from The American Heritage® Dictionary of the English Language, 4th Edition
- n. Variant of disyllable.
from Wiktionary, Creative Commons Attribution/Share-Alike License
- n. Alternative spelling of disyllable.
from the GNU version of the Collaborative International Dictionary of English
- n. A word of two syllables; as, pa-per.
from The Century Dictionary and Cyclopedia
- n. A word consisting of two syllables only, as paper, whiteness, virtue.
from WordNet 3.0 Copyright 2006 by Princeton University. All rights reserved.
- n. a word having two syllables
Sorry, no etymologies found.
It closes a couplet and rhimes to a complete dissyllable in one of the most finishd productions of one of our most correct poets in the mechanism of versification.
I must object notwithstanding to his saying that Heaven cannot be a dissyllable.
This hapless dissyllable my uncle carried in person to the herald office in Scotland; but neither Lyon, nor Marchmont, nor Islay, nor Snadoun, neither herald nor pursuivant, would patronise Scrogie. —
Melancholy dissyllable of sound! which, to his ears, was unison to Nincompoop, and every name vituperative under heaven. —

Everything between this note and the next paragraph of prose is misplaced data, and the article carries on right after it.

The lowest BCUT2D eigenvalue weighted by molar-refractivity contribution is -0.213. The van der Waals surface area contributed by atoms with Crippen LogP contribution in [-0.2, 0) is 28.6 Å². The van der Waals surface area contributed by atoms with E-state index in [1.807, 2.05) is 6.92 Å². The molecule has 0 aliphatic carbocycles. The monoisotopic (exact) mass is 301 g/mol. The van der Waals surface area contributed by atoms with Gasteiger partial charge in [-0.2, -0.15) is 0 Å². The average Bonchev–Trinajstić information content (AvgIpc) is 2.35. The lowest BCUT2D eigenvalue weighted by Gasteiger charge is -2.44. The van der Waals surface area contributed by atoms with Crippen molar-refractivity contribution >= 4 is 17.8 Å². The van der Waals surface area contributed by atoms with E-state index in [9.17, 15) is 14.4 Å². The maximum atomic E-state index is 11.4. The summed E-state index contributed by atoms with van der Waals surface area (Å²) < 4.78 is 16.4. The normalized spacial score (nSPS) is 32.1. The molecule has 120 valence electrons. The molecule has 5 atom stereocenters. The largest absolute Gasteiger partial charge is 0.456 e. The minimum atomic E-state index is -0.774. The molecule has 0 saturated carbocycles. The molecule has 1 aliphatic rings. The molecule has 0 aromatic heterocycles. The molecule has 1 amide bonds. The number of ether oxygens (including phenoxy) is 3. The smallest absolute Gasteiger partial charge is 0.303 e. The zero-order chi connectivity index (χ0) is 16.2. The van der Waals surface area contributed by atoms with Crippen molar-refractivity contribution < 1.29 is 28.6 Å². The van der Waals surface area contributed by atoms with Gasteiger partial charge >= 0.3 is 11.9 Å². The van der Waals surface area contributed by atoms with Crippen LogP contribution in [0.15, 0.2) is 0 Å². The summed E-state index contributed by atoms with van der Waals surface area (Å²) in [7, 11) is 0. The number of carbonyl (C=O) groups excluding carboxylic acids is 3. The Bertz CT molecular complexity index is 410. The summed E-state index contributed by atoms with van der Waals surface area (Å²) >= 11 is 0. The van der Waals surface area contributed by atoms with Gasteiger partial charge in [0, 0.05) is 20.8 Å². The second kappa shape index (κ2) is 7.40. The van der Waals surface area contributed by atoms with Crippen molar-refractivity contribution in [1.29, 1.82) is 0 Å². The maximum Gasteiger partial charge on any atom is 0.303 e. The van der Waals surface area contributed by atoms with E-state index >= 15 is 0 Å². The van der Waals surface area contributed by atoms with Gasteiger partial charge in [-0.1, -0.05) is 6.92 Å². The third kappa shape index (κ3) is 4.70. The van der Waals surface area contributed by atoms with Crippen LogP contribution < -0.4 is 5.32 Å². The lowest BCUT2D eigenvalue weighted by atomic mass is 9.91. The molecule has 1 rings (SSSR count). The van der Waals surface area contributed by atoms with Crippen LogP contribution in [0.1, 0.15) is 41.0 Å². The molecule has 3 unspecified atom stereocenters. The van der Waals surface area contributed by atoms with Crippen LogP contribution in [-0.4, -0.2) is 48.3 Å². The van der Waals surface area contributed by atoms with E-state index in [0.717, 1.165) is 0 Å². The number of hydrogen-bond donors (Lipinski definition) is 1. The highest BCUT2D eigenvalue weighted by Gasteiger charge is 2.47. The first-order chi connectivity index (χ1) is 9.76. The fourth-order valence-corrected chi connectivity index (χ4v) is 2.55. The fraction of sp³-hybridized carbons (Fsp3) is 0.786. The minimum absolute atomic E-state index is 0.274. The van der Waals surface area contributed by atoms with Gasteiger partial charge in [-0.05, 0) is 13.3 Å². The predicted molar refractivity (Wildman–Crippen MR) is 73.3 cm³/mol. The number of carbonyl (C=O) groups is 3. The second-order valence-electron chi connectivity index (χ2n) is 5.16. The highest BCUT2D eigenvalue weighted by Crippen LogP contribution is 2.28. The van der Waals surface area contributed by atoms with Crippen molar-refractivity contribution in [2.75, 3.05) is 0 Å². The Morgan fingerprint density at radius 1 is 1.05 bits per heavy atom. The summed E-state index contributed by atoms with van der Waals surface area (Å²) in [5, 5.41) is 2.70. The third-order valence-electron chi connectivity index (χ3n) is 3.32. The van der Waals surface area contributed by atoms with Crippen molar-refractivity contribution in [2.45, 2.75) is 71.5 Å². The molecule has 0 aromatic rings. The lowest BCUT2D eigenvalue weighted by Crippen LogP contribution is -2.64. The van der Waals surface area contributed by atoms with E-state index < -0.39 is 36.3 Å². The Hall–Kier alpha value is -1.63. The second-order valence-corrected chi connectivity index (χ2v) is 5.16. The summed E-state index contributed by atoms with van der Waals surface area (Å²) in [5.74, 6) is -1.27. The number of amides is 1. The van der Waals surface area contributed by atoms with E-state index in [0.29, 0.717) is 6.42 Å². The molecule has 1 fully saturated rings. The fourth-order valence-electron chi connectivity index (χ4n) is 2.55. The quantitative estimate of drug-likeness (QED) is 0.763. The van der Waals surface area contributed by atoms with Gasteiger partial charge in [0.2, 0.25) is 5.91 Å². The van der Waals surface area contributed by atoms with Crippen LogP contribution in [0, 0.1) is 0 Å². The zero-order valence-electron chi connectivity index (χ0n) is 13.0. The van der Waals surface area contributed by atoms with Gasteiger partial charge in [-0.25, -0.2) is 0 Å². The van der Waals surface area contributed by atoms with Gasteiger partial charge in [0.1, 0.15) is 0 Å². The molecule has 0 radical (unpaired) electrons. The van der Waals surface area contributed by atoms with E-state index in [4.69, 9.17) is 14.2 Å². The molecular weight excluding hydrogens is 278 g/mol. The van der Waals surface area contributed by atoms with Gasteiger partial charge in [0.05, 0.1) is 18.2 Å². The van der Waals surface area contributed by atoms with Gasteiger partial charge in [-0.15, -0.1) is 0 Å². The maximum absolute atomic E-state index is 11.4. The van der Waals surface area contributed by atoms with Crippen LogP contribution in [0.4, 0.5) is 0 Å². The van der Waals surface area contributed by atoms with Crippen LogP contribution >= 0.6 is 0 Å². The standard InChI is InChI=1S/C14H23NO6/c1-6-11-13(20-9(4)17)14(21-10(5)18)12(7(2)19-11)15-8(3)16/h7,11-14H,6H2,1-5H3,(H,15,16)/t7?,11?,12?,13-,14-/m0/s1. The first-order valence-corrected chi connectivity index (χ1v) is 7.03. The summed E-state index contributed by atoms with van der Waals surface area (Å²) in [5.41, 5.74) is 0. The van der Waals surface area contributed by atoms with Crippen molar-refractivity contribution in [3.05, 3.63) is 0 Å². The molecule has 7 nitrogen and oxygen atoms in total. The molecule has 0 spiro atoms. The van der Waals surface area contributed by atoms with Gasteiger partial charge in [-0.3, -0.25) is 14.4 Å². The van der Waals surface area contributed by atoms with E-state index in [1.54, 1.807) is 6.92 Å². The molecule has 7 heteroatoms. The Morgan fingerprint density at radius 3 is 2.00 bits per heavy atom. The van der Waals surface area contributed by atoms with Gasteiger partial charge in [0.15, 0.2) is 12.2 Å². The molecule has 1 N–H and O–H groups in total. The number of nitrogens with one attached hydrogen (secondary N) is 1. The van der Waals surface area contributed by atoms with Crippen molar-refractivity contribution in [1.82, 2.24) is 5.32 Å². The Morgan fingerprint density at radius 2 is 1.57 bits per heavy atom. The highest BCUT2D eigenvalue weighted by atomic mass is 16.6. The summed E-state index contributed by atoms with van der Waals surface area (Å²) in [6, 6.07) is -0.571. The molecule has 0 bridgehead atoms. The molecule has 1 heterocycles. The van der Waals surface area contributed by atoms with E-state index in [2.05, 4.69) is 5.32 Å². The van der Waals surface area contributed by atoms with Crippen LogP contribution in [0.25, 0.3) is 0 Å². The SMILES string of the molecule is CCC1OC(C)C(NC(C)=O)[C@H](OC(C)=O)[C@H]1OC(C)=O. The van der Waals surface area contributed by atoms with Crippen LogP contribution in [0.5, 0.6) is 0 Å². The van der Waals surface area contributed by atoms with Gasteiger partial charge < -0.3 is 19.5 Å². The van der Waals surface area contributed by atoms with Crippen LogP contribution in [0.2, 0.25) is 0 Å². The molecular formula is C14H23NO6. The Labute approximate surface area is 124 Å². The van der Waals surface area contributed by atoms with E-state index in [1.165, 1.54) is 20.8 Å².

B. however supports Rossetti, and in point of fact Shelley usually wrote lightenings, even where the word counts as a dissyllable (Locock).
The icy-hearted Scandinavian, whose austere cooking and sardonic manner of waiting on table had so depressed Gloria, gave way to an exceedingly efficient Japanese whose name was Tanalahaka, but who confessed that he heeded any summons which included the dissyllable
She looked at him closely; her ear attuned to his voice caught the slightest thickness in the dissyllable.
The dissyllable termination, which the critick rightly appropriates to the drama, is to be found, though, I think, not in Gorboduc which is confessedly before our authour; yet in Hieronnymo, of which the date is not certain, but which there is reason to believe at least as old as his earliest plays.
It is not long since I saw the poor dissyllable in question evidently misapplied in the dedication of a book, and on Sunday, not long ago, I heard the pastor of one of the first churches in the city preach of the power directing the events which _transpire_ in this world!
Cales (13), pronounced as a dissyllable, is of course Cadiz.